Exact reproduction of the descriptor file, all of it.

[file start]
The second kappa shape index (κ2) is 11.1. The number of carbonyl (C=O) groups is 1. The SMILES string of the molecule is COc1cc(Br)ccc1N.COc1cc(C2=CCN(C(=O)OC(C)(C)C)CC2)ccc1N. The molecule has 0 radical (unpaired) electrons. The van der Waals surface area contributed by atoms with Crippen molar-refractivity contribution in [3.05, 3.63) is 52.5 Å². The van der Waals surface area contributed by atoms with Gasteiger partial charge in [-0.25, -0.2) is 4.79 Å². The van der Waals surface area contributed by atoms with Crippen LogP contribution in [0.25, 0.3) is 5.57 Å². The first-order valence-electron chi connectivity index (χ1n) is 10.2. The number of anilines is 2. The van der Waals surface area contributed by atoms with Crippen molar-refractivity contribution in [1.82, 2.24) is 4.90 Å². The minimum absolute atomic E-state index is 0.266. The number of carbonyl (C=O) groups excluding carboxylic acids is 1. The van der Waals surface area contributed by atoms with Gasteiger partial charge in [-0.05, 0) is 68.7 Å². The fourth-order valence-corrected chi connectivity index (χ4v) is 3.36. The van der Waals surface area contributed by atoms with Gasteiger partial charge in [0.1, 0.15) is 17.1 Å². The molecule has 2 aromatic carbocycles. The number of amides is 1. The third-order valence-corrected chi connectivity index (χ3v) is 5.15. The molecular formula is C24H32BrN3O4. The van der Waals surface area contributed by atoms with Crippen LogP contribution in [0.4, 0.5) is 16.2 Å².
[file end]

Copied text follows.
The second kappa shape index (κ2) is 11.1. The number of carbonyl (C=O) groups is 1. The SMILES string of the molecule is COc1cc(Br)ccc1N.COc1cc(C2=CCN(C(=O)OC(C)(C)C)CC2)ccc1N. The molecule has 0 radical (unpaired) electrons. The van der Waals surface area contributed by atoms with Crippen molar-refractivity contribution in [3.05, 3.63) is 52.5 Å². The van der Waals surface area contributed by atoms with Gasteiger partial charge in [-0.25, -0.2) is 4.79 Å². The van der Waals surface area contributed by atoms with Crippen LogP contribution in [0.25, 0.3) is 5.57 Å². The first-order valence-electron chi connectivity index (χ1n) is 10.2. The number of anilines is 2. The van der Waals surface area contributed by atoms with Crippen molar-refractivity contribution in [1.82, 2.24) is 4.90 Å². The minimum absolute atomic E-state index is 0.266. The number of carbonyl (C=O) groups excluding carboxylic acids is 1. The van der Waals surface area contributed by atoms with Gasteiger partial charge in [-0.05, 0) is 68.7 Å². The fourth-order valence-corrected chi connectivity index (χ4v) is 3.36. The van der Waals surface area contributed by atoms with Gasteiger partial charge in [0.1, 0.15) is 17.1 Å². The molecule has 2 aromatic carbocycles. The number of amides is 1. The third-order valence-corrected chi connectivity index (χ3v) is 5.15. The molecular formula is C24H32BrN3O4. The van der Waals surface area contributed by atoms with Crippen LogP contribution in [0.4, 0.5) is 16.2 Å².